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Probe To Shed Light On Blackout

A joint U.S.-Canada probe of last week's massive blackout was to hold its first meeting Wednesday, as more details emerged from the shadowy first hours of the power outage.

More was learned about the outage's costs as well.

The team of U.S. and Canadian investigators, headed by Energy Secretary Spencer Abraham and Canada's Minister of Natural Resources Herb Dhaliwal, will take over several separate probes already underway across the region.

Officials close to the investigation have said an interim report on last week's blackout could be released by mid-September. But a final report may be months away.

"We've already had investigators sent out into the field," Abraham told the CBS News Early Show, "and we're going to move as fast as we can. We're also not going to jump the gun."

Experts studying the outage point to a series of small failures that may have combined to unleash a huge wave of destructive electricity.

Four otherwise innocuous events occurred Thursday afternoon on the northeast Ohio power grid owned by FirstEnergy Corp. They include unexplained voltage swings that the company said brought down a coal-fired generator, a pair of power line outages — one caused by a tree — and the failure of an automated warning system.

In other developments:

  • The blackout cost an estimated $4 billion to $6 billion, no more than a temporary ripple in the economy, experts say.
  • A French tourist with Parkinson's disease has been found at a New York hospital after being separated from his wife at the Empire State Building during the blackout. The man had been missing for five days. His wife spent the night outside the building waiting for him, and then put up posters and visited emergency rooms around the city.
  • Extra food stamps will be doled out in the Cleveland area and charities were hoping for more donations as the city's poor face an increased need after food spoiled during the nation's largest blackout.
  • In Washington, House Energy and Commerce Chairman Billy Tauzin, R-La., said Tuesday that his panel would hold a two-day hearing on the blackout on Sept. 4-5.

    As disasters go, the blackout won't make the Top 10 and probably not even the Top 20 in terms of insured property losses, according to Insurance Services Office Inc., a Jersey City, N.J.-based advisory company.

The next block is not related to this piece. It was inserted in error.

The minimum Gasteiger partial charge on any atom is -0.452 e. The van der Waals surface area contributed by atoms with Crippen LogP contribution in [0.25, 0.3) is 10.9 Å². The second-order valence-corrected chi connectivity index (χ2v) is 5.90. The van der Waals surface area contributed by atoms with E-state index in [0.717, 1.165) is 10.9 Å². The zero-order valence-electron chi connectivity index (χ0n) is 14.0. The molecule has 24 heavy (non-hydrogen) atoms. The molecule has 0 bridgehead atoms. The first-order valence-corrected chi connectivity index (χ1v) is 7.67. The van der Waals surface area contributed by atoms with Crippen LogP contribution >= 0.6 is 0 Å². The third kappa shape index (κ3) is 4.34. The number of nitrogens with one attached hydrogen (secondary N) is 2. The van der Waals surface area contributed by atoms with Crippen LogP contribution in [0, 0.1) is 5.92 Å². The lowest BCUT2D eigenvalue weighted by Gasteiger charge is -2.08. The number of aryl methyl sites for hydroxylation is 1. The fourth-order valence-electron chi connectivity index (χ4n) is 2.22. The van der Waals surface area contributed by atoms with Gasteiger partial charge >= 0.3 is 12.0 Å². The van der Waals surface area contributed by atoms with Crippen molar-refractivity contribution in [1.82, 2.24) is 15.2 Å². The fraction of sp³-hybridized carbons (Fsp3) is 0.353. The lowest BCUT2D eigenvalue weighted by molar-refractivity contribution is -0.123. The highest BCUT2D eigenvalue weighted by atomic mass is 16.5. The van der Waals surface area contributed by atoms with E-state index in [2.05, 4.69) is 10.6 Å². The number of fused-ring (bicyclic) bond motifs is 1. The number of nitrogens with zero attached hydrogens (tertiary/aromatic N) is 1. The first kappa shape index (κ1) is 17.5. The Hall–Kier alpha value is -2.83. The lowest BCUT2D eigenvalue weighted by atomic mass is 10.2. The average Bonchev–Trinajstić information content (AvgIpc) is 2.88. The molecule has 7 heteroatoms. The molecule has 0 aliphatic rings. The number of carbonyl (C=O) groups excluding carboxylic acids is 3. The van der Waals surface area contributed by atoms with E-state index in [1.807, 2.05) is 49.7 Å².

It is expected to fall far short of the $2.2 billion price tag for the April 2001 tornadoes in the Midwest and South and the winter 1993 storm in the Northeast, which tied for No. 9. The costliest disaster on the list was the Sept. 11, 2001, terrorist attacks at $20.7 billion,

    "It is a minor nuisance, as opposed to a major disaster," said David Wyss, chief economist at Standard & Poors.

    Indeed, the U.S. economy generates more than $1 billion in economic activity every hour, on average. Even a $6 billion price tag would represent only about one twentieth of one percent of annual national output.

    State and local governments, particularly in New York, took the biggest hit from the blackout.

    New York City comptroller's office estimated that losses topped $1 billion, including $800 million in lost gross city product — half of that in the first 24 hours. The figure also includes $250 million in frozen and perishable foods that had to be dumped, spokesman Michael Egbert said.

    Michigan officials remained uncertain of the extent of the effect there, but economists estimated that it will be in the hundreds of millions of dollars. In hard-hit Cleveland, officials hoped to release cost estimates by Wednesday morning.

    The airline industry, which lost several days of travel, was in the midst of assessing the damage. Officials declined to comment on costs, but Ray Neidl, who follows airlines for Blaylock & Partners, estimated the loss at $10 million to $20 million, "similar to what a very bad snowstorm would be."

    Experts say investigators may not find a single event that triggered the cascade of shutdowns. None of the individual glitches would be enough to kill a city's lights on a normal day, and the grid is designed to work around one or two failures, but not more, Stauffer said.

    Akron-based FirstEnergy was beset by at least three collapses Thursday.

    The company said unexplained voltage swings knocked out a generator in its Eastlake plant. Later, a high-voltage power line tripped off. Soon after, another power line, heated by the extra voltage it absorbed from previous failures, drooped into a tree and shorted.

    The big questions that need answering, Stauffer said, are the reasons behind intra-grid failures that allowed the blackout to spread like a computer virus from FirstEnergy's lines around Cleveland into the neighboring utility network in Michigan.

    After darkening Detroit, the plague spread into Ontario, darkening Toronto, and then south into New York state, where it surged the length of the Empire State, finally toppling the mighty grid that feeds New York City.

    Amid such debacles, many things worked as they should have, Stauffer said. Power networks that lock into FirstEnergy — including those operated by PJM Interconnection and American Electric Power — did seal themselves off from the storm, saving Boston, Philadelphia, Pittsburgh, Columbus, Ohio, and other cities from the same fate.

    Ultimately, Abraham said, the probe of the blackout will uncover as much about overall problems with the nation's grid as it does about the specific causes of last week's blackout. The conclusion is likely to be that more money must be invested.

    "At the end of the day, the companies and the users are going have to obviously pay that bill," he told the Early Show.